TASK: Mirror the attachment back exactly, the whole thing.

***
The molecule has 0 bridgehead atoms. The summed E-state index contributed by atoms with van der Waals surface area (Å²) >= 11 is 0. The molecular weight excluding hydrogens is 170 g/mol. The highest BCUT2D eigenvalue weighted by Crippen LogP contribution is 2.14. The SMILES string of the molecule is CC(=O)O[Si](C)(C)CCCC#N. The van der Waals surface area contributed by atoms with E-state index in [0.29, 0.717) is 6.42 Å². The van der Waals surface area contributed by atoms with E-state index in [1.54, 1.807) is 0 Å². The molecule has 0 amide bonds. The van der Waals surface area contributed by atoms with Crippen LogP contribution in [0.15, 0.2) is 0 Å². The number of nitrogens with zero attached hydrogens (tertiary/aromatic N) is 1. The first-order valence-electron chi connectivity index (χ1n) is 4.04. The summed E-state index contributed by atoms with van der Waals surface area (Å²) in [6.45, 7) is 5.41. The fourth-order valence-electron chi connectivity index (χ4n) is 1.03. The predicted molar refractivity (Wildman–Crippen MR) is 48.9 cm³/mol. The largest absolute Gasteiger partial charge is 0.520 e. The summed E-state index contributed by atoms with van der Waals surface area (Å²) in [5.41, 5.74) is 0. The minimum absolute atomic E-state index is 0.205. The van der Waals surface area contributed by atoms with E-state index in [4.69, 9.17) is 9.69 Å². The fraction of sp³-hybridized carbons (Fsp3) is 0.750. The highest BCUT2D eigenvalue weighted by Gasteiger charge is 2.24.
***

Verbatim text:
The molecule has 0 bridgehead atoms. The summed E-state index contributed by atoms with van der Waals surface area (Å²) >= 11 is 0. The molecular weight excluding hydrogens is 170 g/mol. The highest BCUT2D eigenvalue weighted by Crippen LogP contribution is 2.14. The SMILES string of the molecule is CC(=O)O[Si](C)(C)CCCC#N. The van der Waals surface area contributed by atoms with E-state index in [0.29, 0.717) is 6.42 Å². The van der Waals surface area contributed by atoms with E-state index in [1.54, 1.807) is 0 Å². The molecule has 0 amide bonds. The van der Waals surface area contributed by atoms with Crippen LogP contribution in [0.15, 0.2) is 0 Å². The number of nitrogens with zero attached hydrogens (tertiary/aromatic N) is 1. The first-order valence-electron chi connectivity index (χ1n) is 4.04. The summed E-state index contributed by atoms with van der Waals surface area (Å²) in [6.45, 7) is 5.41. The fourth-order valence-electron chi connectivity index (χ4n) is 1.03. The predicted molar refractivity (Wildman–Crippen MR) is 48.9 cm³/mol. The largest absolute Gasteiger partial charge is 0.520 e. The summed E-state index contributed by atoms with van der Waals surface area (Å²) in [5.41, 5.74) is 0. The minimum absolute atomic E-state index is 0.205. The van der Waals surface area contributed by atoms with E-state index in [4.69, 9.17) is 9.69 Å². The fraction of sp³-hybridized carbons (Fsp3) is 0.750. The highest BCUT2D eigenvalue weighted by Gasteiger charge is 2.24.